The Week That Was: The Big Stories in Indian Country, June 5, 2016

Ontario's apology, Muhammed Ali's passing and the thwarting of a stolen sacred shield's auction during The Week That Was, June 5, 2016, Indian country
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A potentially precedent-setting apology, a thwarted auction and the passing of a true icon. All this and more grabbed Indian country’s collective heart this past week.

REMEMBERING THE FALLEN: The week began with the annual observance of Memorial Day, on which we remember our fallen warriors. This year it was also the day that the Smithsonian’s National Museum of the American Indian announced it had been charged by Congress with building a National Native American Veterans Memorial to give “all Americans the opportunity to learn of the proud and courageous tradition of service of Native Americans in the Armed Forces of the United States.” It perhaps brought this day a little closer than usual to ICTMN A&E editor Vincent Schilling’s vision of a perfect Memorial Day, one in which American Indians who made the ultimate sacrifice are remembered first and foremost.

APOLOGY AND ATONEMENT: Aboriginal leaders in Canada this week hailed as precedent-setting the formal apology by Ontario Premier Kathleen Wynne to Indigenous Peoples for the residential school era, a first for a province, in response to the Truth and Reconciliation Commission report that a year earlier had called the program “cultural genocide.” Wynne also committed $250 million to programs designed to help First Nations, Inuit and Métis peoples rebuild. Survivors of the schools, some of whom were on hand in the Legislative Assembly for the apology, said it felt validating.

SACRED SHIELD SAVED: The Eve Auction house in Paris reportedly pulled a Sacred Acoma Pueblo shield from a planned sale after reports surfaced that the item may have been stolen back in the 1970s. The move came after the National Museum of the American Indian called for the immediate halting of the auction alongside U.S. Secretary of the Interior Sally Jewell. The auction was reportedly relatively quiet, with many bids failing to meet the predicted catalog prices.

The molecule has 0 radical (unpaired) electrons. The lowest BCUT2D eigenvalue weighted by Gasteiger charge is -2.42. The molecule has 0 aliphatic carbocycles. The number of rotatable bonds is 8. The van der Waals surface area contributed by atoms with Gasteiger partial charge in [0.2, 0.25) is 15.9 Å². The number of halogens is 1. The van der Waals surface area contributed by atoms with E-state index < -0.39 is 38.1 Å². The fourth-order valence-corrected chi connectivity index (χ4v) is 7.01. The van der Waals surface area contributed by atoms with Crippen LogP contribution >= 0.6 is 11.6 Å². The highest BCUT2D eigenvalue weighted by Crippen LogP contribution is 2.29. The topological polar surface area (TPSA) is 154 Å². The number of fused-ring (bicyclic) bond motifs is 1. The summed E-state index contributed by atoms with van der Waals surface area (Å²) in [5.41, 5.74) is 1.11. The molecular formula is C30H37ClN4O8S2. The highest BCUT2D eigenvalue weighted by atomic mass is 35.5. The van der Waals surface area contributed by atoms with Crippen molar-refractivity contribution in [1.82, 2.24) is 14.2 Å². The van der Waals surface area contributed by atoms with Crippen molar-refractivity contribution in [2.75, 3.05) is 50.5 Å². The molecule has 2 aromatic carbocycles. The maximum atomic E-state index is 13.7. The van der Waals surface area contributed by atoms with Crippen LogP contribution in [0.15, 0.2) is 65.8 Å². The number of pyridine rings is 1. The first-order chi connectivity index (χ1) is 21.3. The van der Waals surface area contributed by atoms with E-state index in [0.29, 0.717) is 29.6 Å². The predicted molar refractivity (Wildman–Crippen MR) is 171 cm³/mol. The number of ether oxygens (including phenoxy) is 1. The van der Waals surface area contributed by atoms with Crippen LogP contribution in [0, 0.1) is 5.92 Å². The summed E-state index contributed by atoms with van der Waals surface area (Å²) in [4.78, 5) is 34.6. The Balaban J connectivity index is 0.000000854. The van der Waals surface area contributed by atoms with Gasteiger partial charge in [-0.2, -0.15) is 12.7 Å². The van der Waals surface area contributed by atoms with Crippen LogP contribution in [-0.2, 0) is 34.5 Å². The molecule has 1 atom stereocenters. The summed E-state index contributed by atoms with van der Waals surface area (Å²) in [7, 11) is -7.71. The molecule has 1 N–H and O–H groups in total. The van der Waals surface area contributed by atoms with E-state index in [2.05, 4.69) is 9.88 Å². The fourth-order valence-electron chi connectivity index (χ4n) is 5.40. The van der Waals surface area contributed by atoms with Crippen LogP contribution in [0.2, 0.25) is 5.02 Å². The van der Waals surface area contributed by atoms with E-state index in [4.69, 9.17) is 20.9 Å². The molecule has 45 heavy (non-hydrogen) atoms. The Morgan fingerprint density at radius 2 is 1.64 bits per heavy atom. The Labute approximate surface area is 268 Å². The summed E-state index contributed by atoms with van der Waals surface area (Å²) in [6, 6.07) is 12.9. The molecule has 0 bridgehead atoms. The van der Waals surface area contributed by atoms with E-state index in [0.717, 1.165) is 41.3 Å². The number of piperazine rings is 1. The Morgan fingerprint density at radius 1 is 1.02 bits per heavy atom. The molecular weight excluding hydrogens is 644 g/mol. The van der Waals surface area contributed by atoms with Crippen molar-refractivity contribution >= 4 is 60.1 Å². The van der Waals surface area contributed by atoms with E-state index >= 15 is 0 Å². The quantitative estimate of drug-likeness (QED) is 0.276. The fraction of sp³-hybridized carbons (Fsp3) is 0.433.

NEW HOME: Governor Susana Martinez and Gathering of Nations Founder Derek Mathews announced an agreement to hold the Gathering of Nations at Tingley Coliseum and the New Mexico State Fairgrounds for the next four years. The new venue comes after the University of New Mexico said it would not host any more.

INDIGENERDS UNITE! A growing number of Native people are making comics and designing videogames as a way to revitalize their languages, and now those efforts have borne fruit in another way: The first ever Indigenous Comic Con was announced for November 18-20 in Albuquerque.

MINING COMPANIES BEHAVING BADLY: As Canadian Prime Minister Justin Trudeau earns accolades for his pledges to uphold indigenous rights on the home front, legal advocates in Latin America are urging him to extend that respect internationally when it comes to the conduct of Canadian mining companies abroad. A coalition of more than 180 organizations based in Latin America, Europe and the United States presented an open letter to Trudeau pointing out the long list of human rights abuses allegedly committed by Canada-based mining companies throughout Latin America.

THE GREATEST WALKS ON: In a sad footnote to the week of remembrance, the great Muhammad Ali walked on at age 74 from complications related to Parkinson’s disease. A proponent of racial harmony, he had long been known for his solidarity with Natives, especially in conjunction with the Black Power movement of the 1970s, the National Museum of the American Indian noted in a tribute.